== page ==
Fichte, Ethics, and Transcendental Philosophy

By Rockmore, Tom | Philosophy Today, Fall 2008 | Go to article overview

Fichte, Ethics, and Transcendental Philosophy


Rockmore, Tom, Philosophy Today


Some two centuries after Kant, his influence continues undiminished. In many ways the later philosophical discussion consists in a series of reactions to Kant. But Kant's influence on the later debate is uneven. It is his epistemologica! views that continue to remain up to date and whose influence is still widely felt throughout the discussion. His moral theories, however, now seem very much out of date. Many changes have intervened since Kant wrote on moraUty in a way that has tended not to prolong but rather simply to reject Kant's absolutist moral views.

This point is relevant for an understanding of Fichte's conception of ethics. Fichte, who successfully marketed himself as a seamless Kantian, as the only one who correctly understood the critical philosophy, called attention to himself in a way that ensured he would be misunderstood. Though clearly inspired by Kant, though he came to maturity in a period when the debate was dominated by the critical philosophy, his solutions are often very different from, incompatible with, even radically opposed to Kant's. It is crucial, for understanding Fichte's contribution, to grasp the way he differs from Kant. For in the ways that he resembles Kant, his views of ethics are themselves now no longer of interest. But in the ways that he differs from Kant he is often still in the forefront of the discussion, still largely up to date.

Kant, Morality, and the Contemporary Debate

Kantian morality and Fichtean ethics both discuss what one should do. But the debate has changed since Kant to the point where the present interest of Fichtean ethics does not reside in the way it carries the Kantian position further but rather in the way it leaves the latter behind.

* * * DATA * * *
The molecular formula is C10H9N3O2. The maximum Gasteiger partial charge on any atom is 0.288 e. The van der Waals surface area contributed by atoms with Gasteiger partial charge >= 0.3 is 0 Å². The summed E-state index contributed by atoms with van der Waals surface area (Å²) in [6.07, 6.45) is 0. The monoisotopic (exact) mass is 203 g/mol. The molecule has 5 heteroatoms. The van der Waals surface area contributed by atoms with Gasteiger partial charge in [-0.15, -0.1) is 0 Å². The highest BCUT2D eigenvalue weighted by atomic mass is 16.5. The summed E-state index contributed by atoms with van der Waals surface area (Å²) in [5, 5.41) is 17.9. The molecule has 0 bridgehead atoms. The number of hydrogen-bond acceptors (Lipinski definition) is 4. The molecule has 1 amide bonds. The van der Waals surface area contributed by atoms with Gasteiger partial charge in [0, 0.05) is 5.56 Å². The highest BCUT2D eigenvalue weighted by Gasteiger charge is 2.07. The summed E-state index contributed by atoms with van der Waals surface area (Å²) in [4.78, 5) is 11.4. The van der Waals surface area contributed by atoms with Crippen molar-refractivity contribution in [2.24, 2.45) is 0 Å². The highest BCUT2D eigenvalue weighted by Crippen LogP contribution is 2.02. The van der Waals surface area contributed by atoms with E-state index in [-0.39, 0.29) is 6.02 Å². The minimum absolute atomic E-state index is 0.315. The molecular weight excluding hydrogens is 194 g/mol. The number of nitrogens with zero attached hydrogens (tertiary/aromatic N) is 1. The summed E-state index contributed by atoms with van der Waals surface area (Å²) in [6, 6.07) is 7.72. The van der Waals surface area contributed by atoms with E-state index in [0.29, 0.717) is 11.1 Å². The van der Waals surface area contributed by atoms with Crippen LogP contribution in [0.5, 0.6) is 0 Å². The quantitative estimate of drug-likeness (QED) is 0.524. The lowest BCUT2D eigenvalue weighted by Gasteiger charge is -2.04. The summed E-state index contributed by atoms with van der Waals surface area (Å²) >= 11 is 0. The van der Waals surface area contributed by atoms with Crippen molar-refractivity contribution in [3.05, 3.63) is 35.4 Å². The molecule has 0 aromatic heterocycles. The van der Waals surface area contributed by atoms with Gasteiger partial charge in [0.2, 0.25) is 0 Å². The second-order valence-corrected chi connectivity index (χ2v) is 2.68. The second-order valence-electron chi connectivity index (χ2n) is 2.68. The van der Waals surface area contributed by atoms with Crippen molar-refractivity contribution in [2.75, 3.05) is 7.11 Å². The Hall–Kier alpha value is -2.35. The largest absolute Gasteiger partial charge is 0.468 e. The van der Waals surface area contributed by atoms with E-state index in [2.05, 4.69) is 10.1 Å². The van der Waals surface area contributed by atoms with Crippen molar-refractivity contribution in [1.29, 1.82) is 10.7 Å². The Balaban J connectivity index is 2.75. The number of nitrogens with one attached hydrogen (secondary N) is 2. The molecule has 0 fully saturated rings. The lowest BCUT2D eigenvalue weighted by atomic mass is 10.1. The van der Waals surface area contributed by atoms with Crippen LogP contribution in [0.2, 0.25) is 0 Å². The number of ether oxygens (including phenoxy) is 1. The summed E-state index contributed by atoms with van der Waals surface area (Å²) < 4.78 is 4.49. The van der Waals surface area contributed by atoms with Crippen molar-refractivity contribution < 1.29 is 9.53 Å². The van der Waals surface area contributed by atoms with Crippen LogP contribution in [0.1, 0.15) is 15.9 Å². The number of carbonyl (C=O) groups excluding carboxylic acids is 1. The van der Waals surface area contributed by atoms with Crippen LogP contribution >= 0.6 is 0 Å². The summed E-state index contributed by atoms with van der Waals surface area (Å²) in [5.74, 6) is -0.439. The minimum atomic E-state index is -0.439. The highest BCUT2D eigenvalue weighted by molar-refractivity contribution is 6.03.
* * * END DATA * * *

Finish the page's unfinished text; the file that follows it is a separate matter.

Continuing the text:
Kant's influence, very important in his own day, has never later diminished. In many ways, the later debate consists in a long series of reactions, which are not about to come to an end, to the critical philosophy. The debate in the twentieth century, for instance, can be described in terms of a series of four tendencies that each attempt to carry further a series of Kantian themes.1

The contemporary significance of Kant depends on the domain. It is obviously stronger in epistemology than on the moral plane. Kant calls attention to a deontological moral approach that has grown old in many ways, and which now appears difficult to accept, even out of date.2

Kant believes he has forever resolved questions concerning what one ought to do. However, one is struck by the lack of interest in Kant's wake of an a priori strategy for moraUty or even by a moral strategy at all. In Kant's wake, the discussion about what one ought to do has fragmented into an increasing number of disparate fragments.

At present, the situation is very confused because no single approach dominates with respect to how to act. Here are several examples that are far from exhausting the contemporary debate. Kantian moraUty turns on the possibility of determining how to act without any reference to the social context. This approach is reinforced by Moore's attack in the last century against the so-called naturalistic fallacy consisting in the identification of the good with a natural property.3 Yet well before Moore the discussion was already fragmented. Following Kant, Hegel rejects his moral formalism in turning, in the same way as Fichte, to ethics that refutes universal rules. Marx draws attention to the relation between ethics and economic context. Nietzsche criticizes the concept of value that he reduces to psychology.

In our day, the discussion about how to act is composed of the most varied moral and ethical strategies. The debate runs from a type of neoKantianism represented by Habermas4 to meta-ethics that, in studying the meaning and the significance of moral and ethical judgments appears to leave behind questions of good and evil to eudaimonism. Kantian deontology is countered par utilitarianism, which is a form of eudaimonism, especially act utilitarianism, which suggests that the correctness of an action depends on its contribution to human well being. …

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